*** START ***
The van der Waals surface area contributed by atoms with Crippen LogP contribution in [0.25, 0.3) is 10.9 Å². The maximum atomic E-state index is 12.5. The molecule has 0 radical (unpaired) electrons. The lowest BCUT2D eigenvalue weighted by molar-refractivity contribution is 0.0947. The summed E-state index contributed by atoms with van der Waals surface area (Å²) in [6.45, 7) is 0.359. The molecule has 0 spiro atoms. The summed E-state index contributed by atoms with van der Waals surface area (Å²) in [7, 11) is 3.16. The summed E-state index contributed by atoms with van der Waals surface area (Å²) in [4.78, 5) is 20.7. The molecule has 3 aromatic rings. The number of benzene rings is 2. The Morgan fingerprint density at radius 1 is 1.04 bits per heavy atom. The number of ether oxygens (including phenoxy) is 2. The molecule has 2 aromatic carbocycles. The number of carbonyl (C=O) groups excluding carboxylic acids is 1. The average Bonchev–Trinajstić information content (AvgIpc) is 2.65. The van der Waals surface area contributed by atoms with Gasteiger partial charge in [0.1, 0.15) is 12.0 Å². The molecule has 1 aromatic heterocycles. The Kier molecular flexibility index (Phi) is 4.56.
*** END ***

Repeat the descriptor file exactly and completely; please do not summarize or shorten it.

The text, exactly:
The van der Waals surface area contributed by atoms with Crippen LogP contribution in [0.25, 0.3) is 10.9 Å². The maximum atomic E-state index is 12.5. The molecule has 0 radical (unpaired) electrons. The lowest BCUT2D eigenvalue weighted by molar-refractivity contribution is 0.0947. The summed E-state index contributed by atoms with van der Waals surface area (Å²) in [6.45, 7) is 0.359. The molecule has 0 spiro atoms. The summed E-state index contributed by atoms with van der Waals surface area (Å²) in [7, 11) is 3.16. The summed E-state index contributed by atoms with van der Waals surface area (Å²) in [4.78, 5) is 20.7. The molecule has 3 aromatic rings. The number of benzene rings is 2. The Morgan fingerprint density at radius 1 is 1.04 bits per heavy atom. The number of ether oxygens (including phenoxy) is 2. The molecule has 2 aromatic carbocycles. The number of carbonyl (C=O) groups excluding carboxylic acids is 1. The average Bonchev–Trinajstić information content (AvgIpc) is 2.65. The van der Waals surface area contributed by atoms with Gasteiger partial charge in [0.1, 0.15) is 12.0 Å². The molecule has 1 aromatic heterocycles. The Kier molecular flexibility index (Phi) is 4.56.